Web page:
For many years, clinical laboratories have either verified or estimated reference intervals (RI) for laboratory tests. Those calculations have largely been performed by direct sampling analysis of ostensibly healthy individuals or by post-analysis biochemical screening. Recently however, indirect calculations have come to the forefront as an IFCC endorsed method by using normal and abnormal patient data.
Using a large database of patient test results from Laboratory Corporation of America, age and gender based RIs, inclusive of neonatal, pediatric, and geriatric populations, were determined using a modified indirect method of Hoffmann, and represent a diverse population distributed across the United States from a nation-wide system of laboratories and is unbiased with respect to age, gender, race or geography.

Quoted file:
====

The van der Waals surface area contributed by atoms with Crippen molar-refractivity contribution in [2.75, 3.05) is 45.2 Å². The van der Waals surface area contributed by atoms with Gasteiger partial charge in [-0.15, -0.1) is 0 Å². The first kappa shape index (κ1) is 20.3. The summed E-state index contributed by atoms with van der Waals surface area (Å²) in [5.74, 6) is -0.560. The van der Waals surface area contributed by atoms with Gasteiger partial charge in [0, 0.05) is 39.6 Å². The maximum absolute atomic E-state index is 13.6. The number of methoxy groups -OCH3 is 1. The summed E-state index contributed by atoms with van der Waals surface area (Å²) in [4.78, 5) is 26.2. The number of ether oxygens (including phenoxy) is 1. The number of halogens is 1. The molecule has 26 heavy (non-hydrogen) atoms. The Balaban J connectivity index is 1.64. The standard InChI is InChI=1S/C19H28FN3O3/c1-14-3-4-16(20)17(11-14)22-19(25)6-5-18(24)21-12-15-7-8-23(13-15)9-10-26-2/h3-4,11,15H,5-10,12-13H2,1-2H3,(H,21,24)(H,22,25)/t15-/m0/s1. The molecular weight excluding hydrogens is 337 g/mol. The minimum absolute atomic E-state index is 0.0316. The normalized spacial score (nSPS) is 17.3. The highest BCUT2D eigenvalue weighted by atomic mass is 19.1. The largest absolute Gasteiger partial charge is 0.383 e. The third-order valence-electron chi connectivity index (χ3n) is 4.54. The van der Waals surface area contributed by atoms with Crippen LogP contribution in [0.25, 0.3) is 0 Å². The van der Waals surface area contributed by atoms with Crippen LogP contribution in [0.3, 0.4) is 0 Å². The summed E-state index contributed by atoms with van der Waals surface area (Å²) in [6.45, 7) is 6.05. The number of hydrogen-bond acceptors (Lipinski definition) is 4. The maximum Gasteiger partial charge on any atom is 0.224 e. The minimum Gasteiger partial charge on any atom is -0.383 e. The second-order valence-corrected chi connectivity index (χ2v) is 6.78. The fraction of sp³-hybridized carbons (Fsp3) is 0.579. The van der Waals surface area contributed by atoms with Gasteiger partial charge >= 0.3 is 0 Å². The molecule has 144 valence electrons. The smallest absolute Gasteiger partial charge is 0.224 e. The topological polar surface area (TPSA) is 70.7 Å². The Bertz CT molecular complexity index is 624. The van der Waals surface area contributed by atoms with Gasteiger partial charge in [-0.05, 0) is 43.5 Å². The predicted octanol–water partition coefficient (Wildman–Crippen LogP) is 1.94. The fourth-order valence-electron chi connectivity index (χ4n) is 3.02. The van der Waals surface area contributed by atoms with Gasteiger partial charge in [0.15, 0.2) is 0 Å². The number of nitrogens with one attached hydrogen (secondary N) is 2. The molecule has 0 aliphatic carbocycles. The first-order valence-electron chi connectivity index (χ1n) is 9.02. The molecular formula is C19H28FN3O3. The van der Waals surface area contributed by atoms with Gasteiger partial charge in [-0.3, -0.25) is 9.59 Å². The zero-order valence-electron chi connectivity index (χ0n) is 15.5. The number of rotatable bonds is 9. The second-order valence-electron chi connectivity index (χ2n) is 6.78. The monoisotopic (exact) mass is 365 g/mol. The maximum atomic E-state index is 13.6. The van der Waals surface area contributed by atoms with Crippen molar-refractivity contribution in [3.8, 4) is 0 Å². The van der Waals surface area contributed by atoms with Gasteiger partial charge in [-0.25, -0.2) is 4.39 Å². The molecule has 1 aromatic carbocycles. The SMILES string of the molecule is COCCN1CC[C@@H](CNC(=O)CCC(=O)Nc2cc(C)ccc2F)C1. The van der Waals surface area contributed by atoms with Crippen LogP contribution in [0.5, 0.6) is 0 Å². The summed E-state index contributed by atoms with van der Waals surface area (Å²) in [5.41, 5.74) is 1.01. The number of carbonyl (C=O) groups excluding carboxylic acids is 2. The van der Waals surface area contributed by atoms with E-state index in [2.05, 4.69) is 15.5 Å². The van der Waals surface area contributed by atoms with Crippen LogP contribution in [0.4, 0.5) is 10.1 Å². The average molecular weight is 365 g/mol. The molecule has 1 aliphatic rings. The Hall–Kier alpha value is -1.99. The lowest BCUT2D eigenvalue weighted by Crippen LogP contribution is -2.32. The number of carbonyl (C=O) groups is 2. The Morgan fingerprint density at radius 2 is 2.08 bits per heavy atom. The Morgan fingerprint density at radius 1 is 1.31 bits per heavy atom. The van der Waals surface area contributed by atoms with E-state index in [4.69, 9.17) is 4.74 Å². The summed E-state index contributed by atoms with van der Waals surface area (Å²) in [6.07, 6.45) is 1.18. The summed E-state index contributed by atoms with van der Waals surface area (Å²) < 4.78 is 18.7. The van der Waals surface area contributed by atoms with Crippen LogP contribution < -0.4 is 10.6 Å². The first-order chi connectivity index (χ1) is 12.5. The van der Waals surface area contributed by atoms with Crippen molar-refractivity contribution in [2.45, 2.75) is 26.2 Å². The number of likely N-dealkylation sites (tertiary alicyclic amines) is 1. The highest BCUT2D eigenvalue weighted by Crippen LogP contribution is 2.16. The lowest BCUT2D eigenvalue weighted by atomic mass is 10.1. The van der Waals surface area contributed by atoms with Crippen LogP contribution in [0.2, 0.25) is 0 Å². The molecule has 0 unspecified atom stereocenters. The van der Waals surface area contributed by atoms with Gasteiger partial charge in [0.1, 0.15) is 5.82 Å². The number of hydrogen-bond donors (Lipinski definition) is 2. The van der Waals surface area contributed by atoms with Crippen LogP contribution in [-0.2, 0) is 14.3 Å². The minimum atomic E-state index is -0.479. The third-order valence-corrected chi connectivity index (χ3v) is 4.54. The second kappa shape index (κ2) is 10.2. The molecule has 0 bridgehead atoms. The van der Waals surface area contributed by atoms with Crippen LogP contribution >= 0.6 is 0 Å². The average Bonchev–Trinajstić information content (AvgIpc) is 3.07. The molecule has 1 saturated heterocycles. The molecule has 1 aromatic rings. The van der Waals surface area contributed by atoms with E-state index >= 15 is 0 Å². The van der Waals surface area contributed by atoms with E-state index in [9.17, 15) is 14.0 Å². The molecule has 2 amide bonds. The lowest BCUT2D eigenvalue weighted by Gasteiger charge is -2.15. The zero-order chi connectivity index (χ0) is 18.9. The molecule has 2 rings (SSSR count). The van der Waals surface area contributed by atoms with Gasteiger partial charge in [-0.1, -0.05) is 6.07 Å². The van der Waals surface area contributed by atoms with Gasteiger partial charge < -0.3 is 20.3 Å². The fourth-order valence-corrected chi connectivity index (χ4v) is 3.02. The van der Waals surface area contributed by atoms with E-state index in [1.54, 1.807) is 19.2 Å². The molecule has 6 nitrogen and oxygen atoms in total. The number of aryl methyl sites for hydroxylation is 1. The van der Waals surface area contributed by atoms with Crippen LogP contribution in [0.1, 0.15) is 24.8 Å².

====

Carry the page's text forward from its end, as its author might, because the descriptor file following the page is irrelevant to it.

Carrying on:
The tabulation of RIs using big data by an indirect method represent 72M patient test results. The table includes 266 individual analytes consisting of approximately 2,700 age categories, including tests across multiple medical disciplines.
To our knowledge, this is the largest collection of RIs that were calculated by an indirect method representing clinical chemistry, endocrinology, coagulation, and hematology analytes that have been derived with very powerful “Ns” for each age bracket. This process provides more robust RIs and allows for the determination of pediatric and geriatric RIs that would otherwise be difficult to obtain using traditional direct RI determinations.

Copyright © 2021. Published by Elsevier Inc.